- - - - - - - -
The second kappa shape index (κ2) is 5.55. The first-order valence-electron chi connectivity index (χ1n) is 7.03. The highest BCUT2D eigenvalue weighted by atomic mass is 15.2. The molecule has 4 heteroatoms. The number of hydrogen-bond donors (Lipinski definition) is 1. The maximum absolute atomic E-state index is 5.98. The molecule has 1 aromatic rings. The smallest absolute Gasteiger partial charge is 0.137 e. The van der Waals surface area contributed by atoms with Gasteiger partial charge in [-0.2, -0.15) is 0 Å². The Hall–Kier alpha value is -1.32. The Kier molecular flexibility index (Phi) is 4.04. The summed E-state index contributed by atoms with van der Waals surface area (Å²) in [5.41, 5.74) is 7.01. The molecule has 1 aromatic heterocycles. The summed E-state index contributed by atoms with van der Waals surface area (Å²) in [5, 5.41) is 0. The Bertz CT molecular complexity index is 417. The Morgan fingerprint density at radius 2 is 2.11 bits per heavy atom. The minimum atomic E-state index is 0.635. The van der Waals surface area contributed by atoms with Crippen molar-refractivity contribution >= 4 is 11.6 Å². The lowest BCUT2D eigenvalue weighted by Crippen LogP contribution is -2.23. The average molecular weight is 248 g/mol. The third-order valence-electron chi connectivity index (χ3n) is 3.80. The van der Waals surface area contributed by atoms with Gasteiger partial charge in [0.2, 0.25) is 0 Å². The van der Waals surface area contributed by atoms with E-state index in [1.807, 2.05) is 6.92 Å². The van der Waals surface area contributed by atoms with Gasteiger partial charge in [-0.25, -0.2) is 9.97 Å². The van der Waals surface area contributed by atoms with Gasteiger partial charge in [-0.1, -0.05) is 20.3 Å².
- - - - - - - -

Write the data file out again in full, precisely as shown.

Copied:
The second kappa shape index (κ2) is 5.55. The first-order valence-electron chi connectivity index (χ1n) is 7.03. The highest BCUT2D eigenvalue weighted by atomic mass is 15.2. The molecule has 4 heteroatoms. The number of hydrogen-bond donors (Lipinski definition) is 1. The maximum absolute atomic E-state index is 5.98. The molecule has 1 aromatic rings. The smallest absolute Gasteiger partial charge is 0.137 e. The van der Waals surface area contributed by atoms with Gasteiger partial charge in [-0.2, -0.15) is 0 Å². The Hall–Kier alpha value is -1.32. The Kier molecular flexibility index (Phi) is 4.04. The summed E-state index contributed by atoms with van der Waals surface area (Å²) in [5.41, 5.74) is 7.01. The molecule has 1 aromatic heterocycles. The summed E-state index contributed by atoms with van der Waals surface area (Å²) in [5, 5.41) is 0. The Bertz CT molecular complexity index is 417. The Morgan fingerprint density at radius 2 is 2.11 bits per heavy atom. The minimum atomic E-state index is 0.635. The van der Waals surface area contributed by atoms with Crippen molar-refractivity contribution >= 4 is 11.6 Å². The lowest BCUT2D eigenvalue weighted by Crippen LogP contribution is -2.23. The average molecular weight is 248 g/mol. The third-order valence-electron chi connectivity index (χ3n) is 3.80. The van der Waals surface area contributed by atoms with Gasteiger partial charge in [0.2, 0.25) is 0 Å². The van der Waals surface area contributed by atoms with E-state index in [1.807, 2.05) is 6.92 Å². The van der Waals surface area contributed by atoms with Gasteiger partial charge in [-0.25, -0.2) is 9.97 Å². The van der Waals surface area contributed by atoms with Gasteiger partial charge in [-0.1, -0.05) is 20.3 Å².